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J Manag Care Pharm. 2012 Jun;18(5 Supp A):S19-29.

Implementing CER: what will it take?

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University of Utah, College of Pharmacy, Dept. of Pharmacotherapy, 421 Wakara Way, Salt Lake City, UT 84108, USA.



Comparative effectiveness research (CER) is undeniably changing how drugs are developed, launched, priced, and reimbursed in the United States. But most organizations are still evaluating what CER can do for them and how and when they can utilize the data. A roundtable of stakeholders, including formulary decision makers, evaluated CER's possible effects on managed care organizations (MCOs) and what it may take to fully integrate CER into decision making.


To examine the role of CER in current formulary decision making, compare CER to modeling, discuss ways CER may be used in the future, and describe CER funding sources.


While decision makers from different types of organizations, such as pharmacy benefit management (PBM) companies and MCOs, may have varying definitions and expectations of CER, most thought leaders from a roundtable of stakeholders, including formulary decision makers, see value in CER's ability to enhance their formulary decision making. Formulary decision makers may be able to use CER to better inform their coverage decisions in areas such as benefit design, contracting, conditional reimbursement, pay for performance, and other alternative pricing arrangements. Real-world CER will require improvement in the health information technology infrastructure to better capture value-related information. The federal government is viewed as a key driver and funding source behind CER, especially for infrastructure and methods development, while industry will adapt the clinical development and create increasing CER evidence. CER then needs to be applied to determining value (or cost efficacy).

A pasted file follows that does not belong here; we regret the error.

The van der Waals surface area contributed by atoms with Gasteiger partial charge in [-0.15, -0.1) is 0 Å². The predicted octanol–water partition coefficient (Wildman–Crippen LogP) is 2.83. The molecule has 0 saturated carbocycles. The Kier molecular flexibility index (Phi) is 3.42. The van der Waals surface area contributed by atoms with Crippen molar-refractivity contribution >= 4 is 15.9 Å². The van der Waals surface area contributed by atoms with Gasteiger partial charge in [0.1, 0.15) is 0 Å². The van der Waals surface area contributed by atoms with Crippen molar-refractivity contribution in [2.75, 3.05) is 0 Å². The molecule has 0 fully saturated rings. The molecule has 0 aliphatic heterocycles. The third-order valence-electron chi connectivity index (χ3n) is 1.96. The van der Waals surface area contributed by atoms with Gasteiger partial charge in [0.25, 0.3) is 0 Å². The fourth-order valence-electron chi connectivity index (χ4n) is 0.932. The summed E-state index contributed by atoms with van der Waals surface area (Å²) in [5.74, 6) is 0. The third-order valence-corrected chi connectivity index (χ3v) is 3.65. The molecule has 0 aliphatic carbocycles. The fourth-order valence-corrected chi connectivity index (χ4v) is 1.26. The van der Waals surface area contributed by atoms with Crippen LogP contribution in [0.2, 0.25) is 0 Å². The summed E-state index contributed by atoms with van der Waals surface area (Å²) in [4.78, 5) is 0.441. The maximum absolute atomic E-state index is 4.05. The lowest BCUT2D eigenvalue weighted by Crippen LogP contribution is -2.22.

It is expected that CER will continue to grow as a valuable component of formulary decision making. Future integration of CER into formulary decision making will require federal government and academic leadership, improvements in the health information technology infrastructure, ongoing funding, and improved and more consistent methodologies.

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